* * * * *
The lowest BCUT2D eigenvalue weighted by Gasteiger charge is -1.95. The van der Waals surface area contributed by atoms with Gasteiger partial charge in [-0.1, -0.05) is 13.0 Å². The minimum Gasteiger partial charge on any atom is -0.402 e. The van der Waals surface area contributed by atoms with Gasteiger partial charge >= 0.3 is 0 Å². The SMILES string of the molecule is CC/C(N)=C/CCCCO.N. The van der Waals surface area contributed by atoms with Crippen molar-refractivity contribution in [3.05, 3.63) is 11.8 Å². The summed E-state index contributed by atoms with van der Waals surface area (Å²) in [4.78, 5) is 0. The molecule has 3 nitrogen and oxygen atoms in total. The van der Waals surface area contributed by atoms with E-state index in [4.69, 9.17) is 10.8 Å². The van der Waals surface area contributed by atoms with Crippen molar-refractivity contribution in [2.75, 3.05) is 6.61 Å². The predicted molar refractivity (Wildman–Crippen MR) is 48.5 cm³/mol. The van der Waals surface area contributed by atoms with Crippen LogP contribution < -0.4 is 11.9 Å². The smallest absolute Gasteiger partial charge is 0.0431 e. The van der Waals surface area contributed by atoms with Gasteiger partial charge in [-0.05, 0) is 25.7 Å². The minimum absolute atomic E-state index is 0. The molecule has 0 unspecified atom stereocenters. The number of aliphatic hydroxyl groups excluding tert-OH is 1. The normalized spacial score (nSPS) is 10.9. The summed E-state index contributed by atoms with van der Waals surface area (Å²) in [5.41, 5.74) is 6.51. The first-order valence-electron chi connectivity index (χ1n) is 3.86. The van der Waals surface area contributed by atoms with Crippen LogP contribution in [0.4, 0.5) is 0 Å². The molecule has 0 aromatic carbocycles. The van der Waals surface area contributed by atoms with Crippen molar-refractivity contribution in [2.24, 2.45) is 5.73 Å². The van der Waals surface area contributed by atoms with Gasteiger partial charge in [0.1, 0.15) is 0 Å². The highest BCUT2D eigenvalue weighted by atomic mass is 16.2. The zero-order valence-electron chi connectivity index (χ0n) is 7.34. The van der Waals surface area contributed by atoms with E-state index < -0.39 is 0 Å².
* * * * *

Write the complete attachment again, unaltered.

The lowest BCUT2D eigenvalue weighted by Gasteiger charge is -1.95. The van der Waals surface area contributed by atoms with Gasteiger partial charge in [-0.1, -0.05) is 13.0 Å². The minimum Gasteiger partial charge on any atom is -0.402 e. The van der Waals surface area contributed by atoms with Gasteiger partial charge >= 0.3 is 0 Å². The SMILES string of the molecule is CC/C(N)=C/CCCCO.N. The van der Waals surface area contributed by atoms with Crippen molar-refractivity contribution in [3.05, 3.63) is 11.8 Å². The summed E-state index contributed by atoms with van der Waals surface area (Å²) in [4.78, 5) is 0. The molecule has 3 nitrogen and oxygen atoms in total. The van der Waals surface area contributed by atoms with E-state index in [4.69, 9.17) is 10.8 Å². The van der Waals surface area contributed by atoms with Crippen molar-refractivity contribution in [2.75, 3.05) is 6.61 Å². The predicted molar refractivity (Wildman–Crippen MR) is 48.5 cm³/mol. The van der Waals surface area contributed by atoms with Crippen LogP contribution < -0.4 is 11.9 Å². The smallest absolute Gasteiger partial charge is 0.0431 e. The van der Waals surface area contributed by atoms with Gasteiger partial charge in [-0.05, 0) is 25.7 Å². The minimum absolute atomic E-state index is 0. The molecule has 0 unspecified atom stereocenters. The number of aliphatic hydroxyl groups excluding tert-OH is 1. The normalized spacial score (nSPS) is 10.9. The summed E-state index contributed by atoms with van der Waals surface area (Å²) in [5.41, 5.74) is 6.51. The first-order valence-electron chi connectivity index (χ1n) is 3.86. The van der Waals surface area contributed by atoms with Crippen LogP contribution in [0.4, 0.5) is 0 Å². The molecule has 0 aromatic carbocycles. The van der Waals surface area contributed by atoms with Crippen molar-refractivity contribution in [2.24, 2.45) is 5.73 Å². The van der Waals surface area contributed by atoms with Gasteiger partial charge in [0.1, 0.15) is 0 Å². The highest BCUT2D eigenvalue weighted by atomic mass is 16.2. The zero-order valence-electron chi connectivity index (χ0n) is 7.34. The van der Waals surface area contributed by atoms with E-state index < -0.39 is 0 Å².